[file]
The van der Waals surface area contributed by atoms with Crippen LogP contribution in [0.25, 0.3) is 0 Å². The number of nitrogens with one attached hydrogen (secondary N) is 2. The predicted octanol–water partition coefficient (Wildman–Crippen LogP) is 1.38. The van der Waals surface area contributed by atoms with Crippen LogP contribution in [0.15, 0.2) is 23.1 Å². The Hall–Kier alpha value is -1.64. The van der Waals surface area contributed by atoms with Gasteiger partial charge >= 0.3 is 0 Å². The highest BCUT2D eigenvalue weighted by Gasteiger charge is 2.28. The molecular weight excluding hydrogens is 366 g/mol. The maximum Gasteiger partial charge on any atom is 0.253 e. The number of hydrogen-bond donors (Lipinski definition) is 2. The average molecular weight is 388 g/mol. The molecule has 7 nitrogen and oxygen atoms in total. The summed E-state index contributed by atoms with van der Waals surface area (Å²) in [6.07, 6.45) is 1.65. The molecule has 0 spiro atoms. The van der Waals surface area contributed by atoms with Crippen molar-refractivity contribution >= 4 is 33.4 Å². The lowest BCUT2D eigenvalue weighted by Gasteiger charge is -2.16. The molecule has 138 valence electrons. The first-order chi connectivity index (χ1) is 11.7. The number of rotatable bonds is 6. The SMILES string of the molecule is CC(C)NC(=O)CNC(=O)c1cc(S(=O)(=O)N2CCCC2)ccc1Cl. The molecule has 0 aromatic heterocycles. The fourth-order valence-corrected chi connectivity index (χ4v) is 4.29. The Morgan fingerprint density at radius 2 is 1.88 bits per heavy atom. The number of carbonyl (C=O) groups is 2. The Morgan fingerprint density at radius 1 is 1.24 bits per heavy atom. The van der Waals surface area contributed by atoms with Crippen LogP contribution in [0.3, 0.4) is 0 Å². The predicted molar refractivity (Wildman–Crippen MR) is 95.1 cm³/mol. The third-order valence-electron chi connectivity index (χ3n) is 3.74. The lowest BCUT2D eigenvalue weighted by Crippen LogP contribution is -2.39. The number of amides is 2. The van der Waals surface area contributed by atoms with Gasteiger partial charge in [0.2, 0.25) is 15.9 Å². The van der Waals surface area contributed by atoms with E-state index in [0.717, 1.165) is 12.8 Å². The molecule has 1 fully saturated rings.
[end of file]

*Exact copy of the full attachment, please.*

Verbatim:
The van der Waals surface area contributed by atoms with Crippen LogP contribution in [0.25, 0.3) is 0 Å². The number of nitrogens with one attached hydrogen (secondary N) is 2. The predicted octanol–water partition coefficient (Wildman–Crippen LogP) is 1.38. The van der Waals surface area contributed by atoms with Crippen LogP contribution in [0.15, 0.2) is 23.1 Å². The Hall–Kier alpha value is -1.64. The van der Waals surface area contributed by atoms with Gasteiger partial charge >= 0.3 is 0 Å². The highest BCUT2D eigenvalue weighted by Gasteiger charge is 2.28. The molecular weight excluding hydrogens is 366 g/mol. The maximum Gasteiger partial charge on any atom is 0.253 e. The number of hydrogen-bond donors (Lipinski definition) is 2. The average molecular weight is 388 g/mol. The molecule has 7 nitrogen and oxygen atoms in total. The summed E-state index contributed by atoms with van der Waals surface area (Å²) in [6.07, 6.45) is 1.65. The molecule has 0 spiro atoms. The van der Waals surface area contributed by atoms with Crippen molar-refractivity contribution >= 4 is 33.4 Å². The lowest BCUT2D eigenvalue weighted by Gasteiger charge is -2.16. The molecule has 138 valence electrons. The first-order chi connectivity index (χ1) is 11.7. The number of rotatable bonds is 6. The SMILES string of the molecule is CC(C)NC(=O)CNC(=O)c1cc(S(=O)(=O)N2CCCC2)ccc1Cl. The molecule has 0 aromatic heterocycles. The fourth-order valence-corrected chi connectivity index (χ4v) is 4.29. The Morgan fingerprint density at radius 2 is 1.88 bits per heavy atom. The number of carbonyl (C=O) groups is 2. The Morgan fingerprint density at radius 1 is 1.24 bits per heavy atom. The van der Waals surface area contributed by atoms with Crippen LogP contribution in [0.3, 0.4) is 0 Å². The predicted molar refractivity (Wildman–Crippen MR) is 95.1 cm³/mol. The third-order valence-electron chi connectivity index (χ3n) is 3.74. The lowest BCUT2D eigenvalue weighted by Crippen LogP contribution is -2.39. The number of amides is 2. The van der Waals surface area contributed by atoms with Gasteiger partial charge in [0.2, 0.25) is 15.9 Å². The van der Waals surface area contributed by atoms with E-state index in [0.717, 1.165) is 12.8 Å². The molecule has 1 fully saturated rings.